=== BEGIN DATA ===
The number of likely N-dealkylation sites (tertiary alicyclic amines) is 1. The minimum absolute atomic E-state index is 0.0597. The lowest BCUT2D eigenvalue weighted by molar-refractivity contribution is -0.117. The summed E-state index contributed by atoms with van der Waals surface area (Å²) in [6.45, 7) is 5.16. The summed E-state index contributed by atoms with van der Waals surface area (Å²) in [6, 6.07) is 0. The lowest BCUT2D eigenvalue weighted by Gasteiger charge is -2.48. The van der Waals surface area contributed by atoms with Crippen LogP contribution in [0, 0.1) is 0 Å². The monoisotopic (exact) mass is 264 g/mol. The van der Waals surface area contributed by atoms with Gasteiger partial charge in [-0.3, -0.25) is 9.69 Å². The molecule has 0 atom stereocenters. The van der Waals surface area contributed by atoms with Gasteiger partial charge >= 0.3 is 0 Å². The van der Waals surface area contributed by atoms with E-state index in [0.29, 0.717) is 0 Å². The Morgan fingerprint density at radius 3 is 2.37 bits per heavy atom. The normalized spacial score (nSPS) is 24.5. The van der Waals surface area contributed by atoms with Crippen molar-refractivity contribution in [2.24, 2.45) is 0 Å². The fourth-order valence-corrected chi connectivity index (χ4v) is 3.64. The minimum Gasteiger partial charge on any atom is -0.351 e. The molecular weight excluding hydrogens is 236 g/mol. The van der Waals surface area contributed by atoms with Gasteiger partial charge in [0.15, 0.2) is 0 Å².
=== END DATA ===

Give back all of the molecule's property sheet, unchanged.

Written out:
The number of likely N-dealkylation sites (tertiary alicyclic amines) is 1. The minimum absolute atomic E-state index is 0.0597. The lowest BCUT2D eigenvalue weighted by molar-refractivity contribution is -0.117. The summed E-state index contributed by atoms with van der Waals surface area (Å²) in [6.45, 7) is 5.16. The summed E-state index contributed by atoms with van der Waals surface area (Å²) in [6, 6.07) is 0. The lowest BCUT2D eigenvalue weighted by Gasteiger charge is -2.48. The van der Waals surface area contributed by atoms with Crippen LogP contribution in [0, 0.1) is 0 Å². The monoisotopic (exact) mass is 264 g/mol. The van der Waals surface area contributed by atoms with Gasteiger partial charge in [-0.3, -0.25) is 9.69 Å². The molecule has 0 atom stereocenters. The van der Waals surface area contributed by atoms with Gasteiger partial charge >= 0.3 is 0 Å². The van der Waals surface area contributed by atoms with E-state index in [0.29, 0.717) is 0 Å². The Morgan fingerprint density at radius 3 is 2.37 bits per heavy atom. The normalized spacial score (nSPS) is 24.5. The van der Waals surface area contributed by atoms with Crippen molar-refractivity contribution in [2.24, 2.45) is 0 Å². The fourth-order valence-corrected chi connectivity index (χ4v) is 3.64. The minimum Gasteiger partial charge on any atom is -0.351 e. The molecular weight excluding hydrogens is 236 g/mol. The van der Waals surface area contributed by atoms with Gasteiger partial charge in [0.15, 0.2) is 0 Å².